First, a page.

From a driver’s perspective, there’s a lot to enjoy. It starts with the arrangement of the car’s wheels. The steering is surprisingly precise, although quite heavy, while the location of the battery on the floor results in a lower center of gravity, for the benefit of the steering.
With excellent forward vision and a relatively narrow width, Vision EQXX is easy to put on the road, where it proves to be very flexible. It is then that we see that the concept already shows more than 16,000 kilometers on the clock, proof that it is not just a saloon beast. In fact, the EQXX feels completely at home on a wide variety of roads, both at low and high speeds.
For now, it’s hard to say how much auto technology will be in Mercedes’ next electric models. But as a show of intent, it’s pretty impressive. The more you drive it, the more convincing it becomes. We already feel that it is mature enough to start production now. Such thinking, however, ignores the costs involved in its creation…
When we reach the end of our test drive, a data logger that shows compression programs, brakes, steering angles, operating temperatures and more. That’s the economic number we’re looking for, though. To our surprise, we do better than the Mercedes with 12 km/kWh, despite using air conditioning and carrying passengers. Brest-Lyon from a single battery charge? No problem at all. In fact, according to our calculations, you can even press more …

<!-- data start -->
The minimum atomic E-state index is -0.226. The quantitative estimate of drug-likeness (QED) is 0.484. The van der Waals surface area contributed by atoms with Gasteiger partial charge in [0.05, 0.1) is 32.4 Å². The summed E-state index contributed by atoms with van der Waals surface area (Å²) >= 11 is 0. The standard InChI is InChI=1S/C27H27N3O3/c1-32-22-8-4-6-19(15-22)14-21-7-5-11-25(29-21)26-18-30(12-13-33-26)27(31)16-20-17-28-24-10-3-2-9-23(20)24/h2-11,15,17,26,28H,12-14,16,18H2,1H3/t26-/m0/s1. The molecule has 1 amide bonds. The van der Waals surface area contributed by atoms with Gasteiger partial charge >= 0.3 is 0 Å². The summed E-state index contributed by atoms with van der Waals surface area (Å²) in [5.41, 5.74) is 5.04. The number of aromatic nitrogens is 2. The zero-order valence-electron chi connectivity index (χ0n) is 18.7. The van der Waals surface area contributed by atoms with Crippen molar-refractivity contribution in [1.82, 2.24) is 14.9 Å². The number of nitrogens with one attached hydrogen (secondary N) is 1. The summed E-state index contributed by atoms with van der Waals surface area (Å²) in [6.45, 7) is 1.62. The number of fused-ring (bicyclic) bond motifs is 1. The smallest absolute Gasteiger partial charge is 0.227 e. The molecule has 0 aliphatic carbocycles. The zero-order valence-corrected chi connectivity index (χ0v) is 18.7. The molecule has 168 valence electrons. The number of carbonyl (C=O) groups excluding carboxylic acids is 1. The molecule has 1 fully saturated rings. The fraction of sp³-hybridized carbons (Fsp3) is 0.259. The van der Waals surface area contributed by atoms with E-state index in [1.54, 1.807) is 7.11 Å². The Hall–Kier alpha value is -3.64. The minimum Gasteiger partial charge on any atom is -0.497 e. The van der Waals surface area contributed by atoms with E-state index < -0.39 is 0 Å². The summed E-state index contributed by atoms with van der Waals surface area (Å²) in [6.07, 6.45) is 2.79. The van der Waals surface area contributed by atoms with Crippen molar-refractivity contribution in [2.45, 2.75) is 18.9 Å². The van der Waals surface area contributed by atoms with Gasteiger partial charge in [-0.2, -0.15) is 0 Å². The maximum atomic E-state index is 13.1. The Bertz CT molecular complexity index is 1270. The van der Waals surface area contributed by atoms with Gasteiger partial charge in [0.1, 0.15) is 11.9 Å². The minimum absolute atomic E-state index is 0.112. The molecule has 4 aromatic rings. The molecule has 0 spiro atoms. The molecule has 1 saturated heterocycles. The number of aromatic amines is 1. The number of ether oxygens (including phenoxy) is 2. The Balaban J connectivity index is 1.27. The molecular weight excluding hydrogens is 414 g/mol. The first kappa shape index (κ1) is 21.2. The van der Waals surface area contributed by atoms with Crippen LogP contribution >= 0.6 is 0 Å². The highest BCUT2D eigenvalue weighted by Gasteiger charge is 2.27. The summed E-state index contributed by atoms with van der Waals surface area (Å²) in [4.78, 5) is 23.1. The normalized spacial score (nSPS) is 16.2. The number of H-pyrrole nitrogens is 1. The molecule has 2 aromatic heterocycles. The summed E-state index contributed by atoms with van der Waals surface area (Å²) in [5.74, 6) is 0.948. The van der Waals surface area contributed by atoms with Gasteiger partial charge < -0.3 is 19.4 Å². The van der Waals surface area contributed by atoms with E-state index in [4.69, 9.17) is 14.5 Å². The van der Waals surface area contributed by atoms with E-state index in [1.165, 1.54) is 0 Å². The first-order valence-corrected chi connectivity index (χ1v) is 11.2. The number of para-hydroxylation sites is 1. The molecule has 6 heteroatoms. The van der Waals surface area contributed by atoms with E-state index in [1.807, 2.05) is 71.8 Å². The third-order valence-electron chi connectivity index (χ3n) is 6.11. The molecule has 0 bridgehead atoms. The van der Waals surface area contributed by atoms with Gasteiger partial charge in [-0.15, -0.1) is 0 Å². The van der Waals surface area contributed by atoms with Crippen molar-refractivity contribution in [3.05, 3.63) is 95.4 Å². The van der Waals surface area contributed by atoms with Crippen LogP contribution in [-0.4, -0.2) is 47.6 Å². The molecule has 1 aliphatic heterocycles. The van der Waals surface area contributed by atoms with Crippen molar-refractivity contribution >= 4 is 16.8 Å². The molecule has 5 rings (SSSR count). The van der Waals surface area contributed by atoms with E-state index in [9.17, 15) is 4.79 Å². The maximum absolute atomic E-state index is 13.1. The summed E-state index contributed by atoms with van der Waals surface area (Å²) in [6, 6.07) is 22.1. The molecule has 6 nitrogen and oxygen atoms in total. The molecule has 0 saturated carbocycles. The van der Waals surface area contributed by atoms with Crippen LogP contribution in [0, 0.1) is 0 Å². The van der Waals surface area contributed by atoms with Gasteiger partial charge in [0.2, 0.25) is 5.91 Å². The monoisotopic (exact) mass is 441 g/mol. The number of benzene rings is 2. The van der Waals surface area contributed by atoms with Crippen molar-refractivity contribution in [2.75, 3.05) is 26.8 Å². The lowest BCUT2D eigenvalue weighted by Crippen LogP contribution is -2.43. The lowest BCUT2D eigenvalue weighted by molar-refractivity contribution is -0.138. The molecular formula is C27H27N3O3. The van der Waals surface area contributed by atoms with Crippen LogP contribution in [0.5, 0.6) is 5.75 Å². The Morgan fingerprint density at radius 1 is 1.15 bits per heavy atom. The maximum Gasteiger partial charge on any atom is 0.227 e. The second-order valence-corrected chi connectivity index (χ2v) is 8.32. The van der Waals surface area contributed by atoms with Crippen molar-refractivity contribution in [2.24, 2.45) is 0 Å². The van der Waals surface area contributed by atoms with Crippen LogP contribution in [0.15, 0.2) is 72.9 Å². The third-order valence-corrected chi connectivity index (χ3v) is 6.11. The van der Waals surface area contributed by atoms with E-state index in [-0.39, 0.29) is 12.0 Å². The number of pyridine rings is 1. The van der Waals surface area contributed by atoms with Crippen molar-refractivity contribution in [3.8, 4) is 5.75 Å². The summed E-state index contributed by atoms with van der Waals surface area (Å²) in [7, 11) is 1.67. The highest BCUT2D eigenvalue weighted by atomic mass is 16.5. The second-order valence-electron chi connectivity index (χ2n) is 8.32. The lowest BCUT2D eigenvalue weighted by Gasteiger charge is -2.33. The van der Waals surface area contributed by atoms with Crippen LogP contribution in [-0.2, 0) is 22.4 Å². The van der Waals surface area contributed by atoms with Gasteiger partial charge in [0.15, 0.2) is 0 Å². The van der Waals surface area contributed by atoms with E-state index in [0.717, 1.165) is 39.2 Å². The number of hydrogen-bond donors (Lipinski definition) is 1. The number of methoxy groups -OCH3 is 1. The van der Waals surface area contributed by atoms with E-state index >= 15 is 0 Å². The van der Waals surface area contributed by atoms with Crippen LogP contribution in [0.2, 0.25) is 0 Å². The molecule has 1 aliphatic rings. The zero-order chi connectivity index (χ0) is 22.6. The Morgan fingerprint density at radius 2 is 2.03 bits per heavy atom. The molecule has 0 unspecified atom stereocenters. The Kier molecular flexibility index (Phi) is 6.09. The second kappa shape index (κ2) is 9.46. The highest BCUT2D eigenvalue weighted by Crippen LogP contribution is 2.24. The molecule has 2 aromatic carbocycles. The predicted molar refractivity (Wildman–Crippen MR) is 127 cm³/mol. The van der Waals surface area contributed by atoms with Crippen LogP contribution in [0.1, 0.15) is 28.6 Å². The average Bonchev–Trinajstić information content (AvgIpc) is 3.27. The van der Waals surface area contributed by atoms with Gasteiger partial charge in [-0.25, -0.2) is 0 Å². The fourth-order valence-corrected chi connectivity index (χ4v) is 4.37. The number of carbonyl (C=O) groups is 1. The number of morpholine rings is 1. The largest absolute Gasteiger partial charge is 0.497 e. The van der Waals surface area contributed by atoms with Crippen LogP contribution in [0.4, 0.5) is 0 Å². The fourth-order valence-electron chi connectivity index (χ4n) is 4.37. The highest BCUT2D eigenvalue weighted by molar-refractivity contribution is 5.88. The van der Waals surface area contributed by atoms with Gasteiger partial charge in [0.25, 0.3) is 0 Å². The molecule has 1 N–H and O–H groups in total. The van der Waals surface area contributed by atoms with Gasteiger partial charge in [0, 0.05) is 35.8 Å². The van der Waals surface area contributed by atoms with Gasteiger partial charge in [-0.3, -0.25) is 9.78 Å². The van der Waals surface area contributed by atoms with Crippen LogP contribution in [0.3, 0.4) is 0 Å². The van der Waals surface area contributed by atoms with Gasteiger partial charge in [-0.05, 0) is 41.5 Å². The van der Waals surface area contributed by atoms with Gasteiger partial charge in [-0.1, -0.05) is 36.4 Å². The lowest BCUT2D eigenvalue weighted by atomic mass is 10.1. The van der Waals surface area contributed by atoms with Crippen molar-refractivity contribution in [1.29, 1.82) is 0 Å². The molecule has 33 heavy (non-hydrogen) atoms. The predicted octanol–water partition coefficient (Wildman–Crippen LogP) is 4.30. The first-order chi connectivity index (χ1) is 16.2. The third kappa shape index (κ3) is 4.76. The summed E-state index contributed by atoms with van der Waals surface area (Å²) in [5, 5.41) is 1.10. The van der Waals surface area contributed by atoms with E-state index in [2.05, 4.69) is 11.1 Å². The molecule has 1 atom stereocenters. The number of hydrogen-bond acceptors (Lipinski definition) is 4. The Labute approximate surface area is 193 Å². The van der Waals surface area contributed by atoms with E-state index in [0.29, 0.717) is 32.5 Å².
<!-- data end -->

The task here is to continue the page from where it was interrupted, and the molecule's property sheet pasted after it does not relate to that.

© Greg Kable / Coach
Price: not for sale!
Permanent magnet synchronous motor
Power 241 hp
Transmission: for rear wheels, 1 speed reducer
Empty weight 1755 kg
0-100 km/h: 6.8 seconds (est.)
Maximum speed 140 km / h
Battery 100 kWh approx.
Advertised range: approximately 1,200 km (est.)